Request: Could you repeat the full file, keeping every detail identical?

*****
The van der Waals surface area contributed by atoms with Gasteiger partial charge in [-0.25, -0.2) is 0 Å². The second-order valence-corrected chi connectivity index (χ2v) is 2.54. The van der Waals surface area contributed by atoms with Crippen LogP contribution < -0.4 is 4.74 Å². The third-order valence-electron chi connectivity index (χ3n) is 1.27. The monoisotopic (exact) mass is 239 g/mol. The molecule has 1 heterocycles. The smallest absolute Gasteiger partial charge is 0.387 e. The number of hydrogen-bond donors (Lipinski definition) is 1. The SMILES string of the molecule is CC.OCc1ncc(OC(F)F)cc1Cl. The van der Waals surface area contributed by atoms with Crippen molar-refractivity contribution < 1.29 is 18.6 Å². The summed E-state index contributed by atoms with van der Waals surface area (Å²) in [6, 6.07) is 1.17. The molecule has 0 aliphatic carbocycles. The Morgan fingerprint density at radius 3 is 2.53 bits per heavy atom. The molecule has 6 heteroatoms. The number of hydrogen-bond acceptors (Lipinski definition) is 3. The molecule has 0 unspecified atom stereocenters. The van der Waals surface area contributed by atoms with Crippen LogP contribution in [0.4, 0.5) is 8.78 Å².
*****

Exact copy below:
The van der Waals surface area contributed by atoms with Gasteiger partial charge in [-0.25, -0.2) is 0 Å². The second-order valence-corrected chi connectivity index (χ2v) is 2.54. The van der Waals surface area contributed by atoms with Crippen LogP contribution < -0.4 is 4.74 Å². The third-order valence-electron chi connectivity index (χ3n) is 1.27. The monoisotopic (exact) mass is 239 g/mol. The molecule has 1 heterocycles. The smallest absolute Gasteiger partial charge is 0.387 e. The number of hydrogen-bond donors (Lipinski definition) is 1. The SMILES string of the molecule is CC.OCc1ncc(OC(F)F)cc1Cl. The van der Waals surface area contributed by atoms with Crippen molar-refractivity contribution < 1.29 is 18.6 Å². The summed E-state index contributed by atoms with van der Waals surface area (Å²) in [6, 6.07) is 1.17. The molecule has 0 aliphatic carbocycles. The Morgan fingerprint density at radius 3 is 2.53 bits per heavy atom. The molecule has 6 heteroatoms. The number of hydrogen-bond acceptors (Lipinski definition) is 3. The molecule has 0 unspecified atom stereocenters. The van der Waals surface area contributed by atoms with Crippen LogP contribution in [0.4, 0.5) is 8.78 Å².